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Cyprus Mail: News Articles in English, 97-10-16

Cyprus Mail: News Articles in English Directory - Previous Article - Next Article

From: The Cyprus Mail at <>

Thursday, October 16, 1997


  • [01] Peace, but not at any price
  • [02] `I wouldn't even bother arm-wrestling with Greece'
  • [03] `We are proud of our armed forces'
  • [04] Stolen treasures were hidden in labyrinth of fake walls
  • [05] Value for money?
  • [06] Government unwilling to dampen recovery
  • [07] Legal procedures weigh on development projects
  • [08] Pyla water dispute comes to the boil
  • [09] New deadline for overdue broadcasting law
  • [10] Man killed driving back from Nikiforos
  • [11] Taxi driver found hanged
  • [12] Policeman `sent 16,000 for Dutch hash'
  • [13] Top UN Iraq post for Cypriot
  • [14] Petrol dispute set to continue

  • [01] Peace, but not at any price

    By Jean Christou

    GREECE wants peace with Turkey but not at the cost of its own survival and rights, Greek Defence Minister Akis Tzohatzopoulos said yesterday.

    Speaking at a joint press conference with his Cypriot counterpart Costas Eliades in Nicosia at the end of his two-day visit to the island, Tzohatzopoulos accused Turkey of deliberately escalating tension in the region.

    Referring to the dozens of Turkish violations of Greek and Cypriot airspace during the joint Nikiforos exercises this week, Tzohatzopoulos said the violations were "part of the Turkish policy of threats to make us yield to its illegal demands".

    The violations continued yesterday, the last day of the exercises. It was reported that several Turkish military aircraft confronted Greek jets near Rhodes.

    "Turkey has no right whatever to behave in this irresponsible and aggressive manner in a deliberate move to raise tension and cause regional instability," Tzohatzopoulos added.

    He also ridiculed comments made earlier yesterday by Turkish Chief of Staff General Ismail Hakki Karadayi that it was Greece and Cyprus creating artificial tensions.

    The fact that "Greece and Cyprus have agreements on defence matters to face external threats together" does not create tension in the area, Tzohatzopoulos said. Greece, he said, wants peace but "not at the cost of its own survival and rights."

    Tzohatzopoulos was also critical of Tuesday's call by the US to reinstate the ban on military overflights.

    He said if the United States or any other country was interested in reducing tension in the region "they have to turn to the sole source of that tension, which is none other than Turkey".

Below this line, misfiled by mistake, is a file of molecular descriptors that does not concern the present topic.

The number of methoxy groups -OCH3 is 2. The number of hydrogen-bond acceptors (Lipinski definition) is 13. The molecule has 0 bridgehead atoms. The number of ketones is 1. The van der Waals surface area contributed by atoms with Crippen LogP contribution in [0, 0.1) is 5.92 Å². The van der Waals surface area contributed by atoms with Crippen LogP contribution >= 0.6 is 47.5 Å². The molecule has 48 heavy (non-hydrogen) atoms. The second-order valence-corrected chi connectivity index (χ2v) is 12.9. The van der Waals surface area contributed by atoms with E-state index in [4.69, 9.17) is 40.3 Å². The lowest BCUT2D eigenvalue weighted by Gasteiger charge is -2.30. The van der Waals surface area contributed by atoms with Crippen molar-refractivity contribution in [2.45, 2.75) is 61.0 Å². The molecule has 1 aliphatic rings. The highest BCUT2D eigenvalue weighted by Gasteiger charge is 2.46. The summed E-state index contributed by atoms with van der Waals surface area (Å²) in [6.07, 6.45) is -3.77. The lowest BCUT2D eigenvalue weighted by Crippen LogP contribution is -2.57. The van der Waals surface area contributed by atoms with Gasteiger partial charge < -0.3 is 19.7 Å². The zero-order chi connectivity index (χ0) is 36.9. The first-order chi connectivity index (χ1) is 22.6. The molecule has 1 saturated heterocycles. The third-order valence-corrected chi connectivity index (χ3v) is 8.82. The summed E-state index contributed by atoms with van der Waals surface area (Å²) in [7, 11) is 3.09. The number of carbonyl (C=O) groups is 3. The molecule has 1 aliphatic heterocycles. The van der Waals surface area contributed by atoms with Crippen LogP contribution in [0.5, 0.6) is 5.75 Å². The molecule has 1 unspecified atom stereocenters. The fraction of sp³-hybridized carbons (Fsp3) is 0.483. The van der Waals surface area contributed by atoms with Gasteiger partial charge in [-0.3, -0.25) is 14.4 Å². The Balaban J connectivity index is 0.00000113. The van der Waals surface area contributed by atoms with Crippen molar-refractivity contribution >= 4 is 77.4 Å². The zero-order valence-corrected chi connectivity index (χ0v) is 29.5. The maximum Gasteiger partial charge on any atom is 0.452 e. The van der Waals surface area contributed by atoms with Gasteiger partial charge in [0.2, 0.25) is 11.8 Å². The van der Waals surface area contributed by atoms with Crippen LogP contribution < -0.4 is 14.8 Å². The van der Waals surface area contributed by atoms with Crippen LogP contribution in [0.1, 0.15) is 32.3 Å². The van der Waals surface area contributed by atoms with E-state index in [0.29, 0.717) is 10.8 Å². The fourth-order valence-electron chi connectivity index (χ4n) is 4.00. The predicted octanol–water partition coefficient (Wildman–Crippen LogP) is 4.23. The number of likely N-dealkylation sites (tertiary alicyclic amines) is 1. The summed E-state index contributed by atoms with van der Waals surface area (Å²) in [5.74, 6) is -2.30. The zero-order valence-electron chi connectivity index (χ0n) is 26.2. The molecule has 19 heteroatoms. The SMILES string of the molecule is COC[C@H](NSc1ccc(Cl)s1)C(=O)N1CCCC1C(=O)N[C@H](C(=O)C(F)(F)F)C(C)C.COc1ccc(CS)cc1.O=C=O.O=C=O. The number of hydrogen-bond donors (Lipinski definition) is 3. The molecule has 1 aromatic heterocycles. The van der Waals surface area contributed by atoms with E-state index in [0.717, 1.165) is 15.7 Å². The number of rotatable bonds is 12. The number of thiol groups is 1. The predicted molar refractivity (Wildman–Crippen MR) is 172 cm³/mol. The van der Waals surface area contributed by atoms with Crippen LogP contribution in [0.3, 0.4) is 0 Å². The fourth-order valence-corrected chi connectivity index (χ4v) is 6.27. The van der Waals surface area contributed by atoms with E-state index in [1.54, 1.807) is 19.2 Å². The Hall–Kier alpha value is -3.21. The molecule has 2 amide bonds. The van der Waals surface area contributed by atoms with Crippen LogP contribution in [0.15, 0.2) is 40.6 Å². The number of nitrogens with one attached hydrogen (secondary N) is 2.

"If anyone thinks they can tolerate such destabilising illegal behaviour in the name of reducing tension and are asking us to accept such a position then they are wrong," Tzohatzopoulos said.

    He said Greece and Cyprus were peaceful countries which only wished for their right to exist and defend their own sovereignty, something Greece would not hesitate to do.

    Cyprus Defence Minister Costas Eliades echoed this stance and said the island was "ready and determined to face any situation or threat posed by Turkey".

    Both men said the joint defence agreement with Greece was irreversible and would continue with the same military exercises next year unless the demilitarisation of the entire island was agreed or the Cyprus problem was solved.

    By early next year the proposed air base at Paphos, where the Russian S-300 missiles will reportedly be deployed, is likely to be operational.

    Tzohatzopoulos said the international fuss created by Turkey over the missile deal was "artificial and intentional".

    He said the S-300 system was clearly a defensive weapon and that it was "irresponsible of Turkey to speak about danger to its safety from its deployment."

    "There will no danger for Turkey unless it attacks Cyprus by air," Tzohatzopoulos said.

    Tzohatzopoulos returns to Athens early this morning.

    [02] `I wouldn't even bother arm-wrestling with Greece'

    By Jean Christou

    RECENT concerns about a possible clash between Greek and Turkish forces are unfounded, a top Turkish general was quoted as saying yesterday.

    "We are dealing with the problem responsibly and in a cold-blooded manner. There is no cause for concern," the Sabah daily quoted Turkey's chief of staff, General Ismail Hakki Karadayi as saying.